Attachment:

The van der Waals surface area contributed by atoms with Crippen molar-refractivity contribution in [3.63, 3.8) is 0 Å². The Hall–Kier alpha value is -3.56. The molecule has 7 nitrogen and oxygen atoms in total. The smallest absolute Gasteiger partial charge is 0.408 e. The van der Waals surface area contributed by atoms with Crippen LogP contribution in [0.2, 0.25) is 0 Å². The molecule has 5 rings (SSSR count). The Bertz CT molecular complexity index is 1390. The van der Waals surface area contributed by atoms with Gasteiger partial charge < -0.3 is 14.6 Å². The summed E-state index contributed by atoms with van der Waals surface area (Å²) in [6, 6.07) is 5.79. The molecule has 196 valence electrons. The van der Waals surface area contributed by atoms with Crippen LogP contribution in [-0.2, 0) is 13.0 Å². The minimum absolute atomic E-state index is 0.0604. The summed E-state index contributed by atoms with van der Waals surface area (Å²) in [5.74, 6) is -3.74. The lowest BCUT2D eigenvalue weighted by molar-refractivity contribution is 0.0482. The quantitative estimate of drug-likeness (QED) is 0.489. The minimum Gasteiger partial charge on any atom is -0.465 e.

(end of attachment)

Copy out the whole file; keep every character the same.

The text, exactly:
The van der Waals surface area contributed by atoms with Crippen molar-refractivity contribution in [3.63, 3.8) is 0 Å². The Hall–Kier alpha value is -3.56. The molecule has 7 nitrogen and oxygen atoms in total. The smallest absolute Gasteiger partial charge is 0.408 e. The van der Waals surface area contributed by atoms with Crippen LogP contribution in [0.2, 0.25) is 0 Å². The molecule has 5 rings (SSSR count). The Bertz CT molecular complexity index is 1390. The van der Waals surface area contributed by atoms with Gasteiger partial charge < -0.3 is 14.6 Å². The summed E-state index contributed by atoms with van der Waals surface area (Å²) in [6, 6.07) is 5.79. The molecule has 196 valence electrons. The van der Waals surface area contributed by atoms with Crippen LogP contribution in [-0.2, 0) is 13.0 Å². The minimum absolute atomic E-state index is 0.0604. The summed E-state index contributed by atoms with van der Waals surface area (Å²) in [5.74, 6) is -3.74. The lowest BCUT2D eigenvalue weighted by molar-refractivity contribution is 0.0482. The quantitative estimate of drug-likeness (QED) is 0.489. The minimum Gasteiger partial charge on any atom is -0.465 e.